Research Project - Almiraj Embedded Fuzzing

CSE637: Software Security, Spring 2019

Course Description

In this course, students will be introduced to the foundations of software security. We will be exploring different classes of software vulnerabilities, analyzing the fundamental problems behind these vulnerabilities, and studying the methods and techniques to discover, exploit, prevent and mitigate these vulnerabilities. Topics of interest include buffer overflow, integer overflow, type confusion, use-after-free, etc. Throughout the course, we take a defense-in-depth mentality and see how systems can be protected. Students are expected to have a solid understanding of assembly language, C/C++ and operating system.


Embedded systems are hard to fuzz. Cross-platform fuzzing (e.g. using a desktop to send fuzzing inputs to an embedded device) has large performance problems. Hardware limitations in communication slow fuzzing considerably, and monitoring state information is a task unto itself due to overhead and problems with fault detection. Crashes make the system lock up which halts communication from the embedded device. If one can get to the point of reliably observing crashes and communicating, resetting the state of an embedded device will usually require a reboot, which is a massive time sink. Additionally, the various architectures and OSes reduce the portability of an embedded fuzzer. Our goal was to create a portable method for fuzzing embedded systems. We propose Almiraj as a new method of fuzzing for vulnerable embedded code. By leveraging the architecture emulation of the Unicorn Engine, we bypass many hardware limitations and performance pitfalls of previously explored hardware fuzzers. We chose to target FreeRTOS running on a BeagleBone Black (BBB) as a proof of concept because of FreeRTOS’s popularity and ubiquity as an embedded operating system. Any device that can be emulated by Unicorn should be able to be tested, allowing for a wide range of devices and their binaries to be fuzzed. We call our framework Almiraj after the mythical horned rabbit; our version is an American Fuzzy Lop with a unicorn horn.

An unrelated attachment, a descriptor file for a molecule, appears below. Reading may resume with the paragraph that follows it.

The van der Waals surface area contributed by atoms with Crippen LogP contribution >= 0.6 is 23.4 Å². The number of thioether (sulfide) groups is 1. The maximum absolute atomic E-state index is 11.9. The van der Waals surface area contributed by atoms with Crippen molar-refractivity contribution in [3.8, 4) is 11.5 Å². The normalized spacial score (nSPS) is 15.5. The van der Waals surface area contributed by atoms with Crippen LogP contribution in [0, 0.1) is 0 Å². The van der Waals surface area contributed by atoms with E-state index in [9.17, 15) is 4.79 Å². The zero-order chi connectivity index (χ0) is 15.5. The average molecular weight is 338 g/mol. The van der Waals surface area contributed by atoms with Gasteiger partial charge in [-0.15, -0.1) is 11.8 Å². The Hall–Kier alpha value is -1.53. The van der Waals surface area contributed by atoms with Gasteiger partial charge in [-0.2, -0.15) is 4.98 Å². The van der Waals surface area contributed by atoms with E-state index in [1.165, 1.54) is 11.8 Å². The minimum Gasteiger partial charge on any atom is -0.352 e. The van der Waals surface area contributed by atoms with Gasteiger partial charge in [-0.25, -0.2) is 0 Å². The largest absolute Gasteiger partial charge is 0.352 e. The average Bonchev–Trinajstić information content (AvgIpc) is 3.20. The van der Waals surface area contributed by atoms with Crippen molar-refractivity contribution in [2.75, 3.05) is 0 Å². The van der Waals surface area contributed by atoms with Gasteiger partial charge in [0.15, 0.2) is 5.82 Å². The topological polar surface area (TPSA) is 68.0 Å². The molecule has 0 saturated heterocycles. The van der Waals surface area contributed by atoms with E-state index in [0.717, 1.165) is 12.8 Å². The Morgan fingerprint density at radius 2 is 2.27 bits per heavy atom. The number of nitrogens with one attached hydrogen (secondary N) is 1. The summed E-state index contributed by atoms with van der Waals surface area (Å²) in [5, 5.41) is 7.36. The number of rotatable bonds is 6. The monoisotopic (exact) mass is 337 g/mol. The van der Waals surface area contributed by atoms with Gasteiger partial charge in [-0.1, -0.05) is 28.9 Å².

The full paper can be found here and the open-sourced repo can be found here.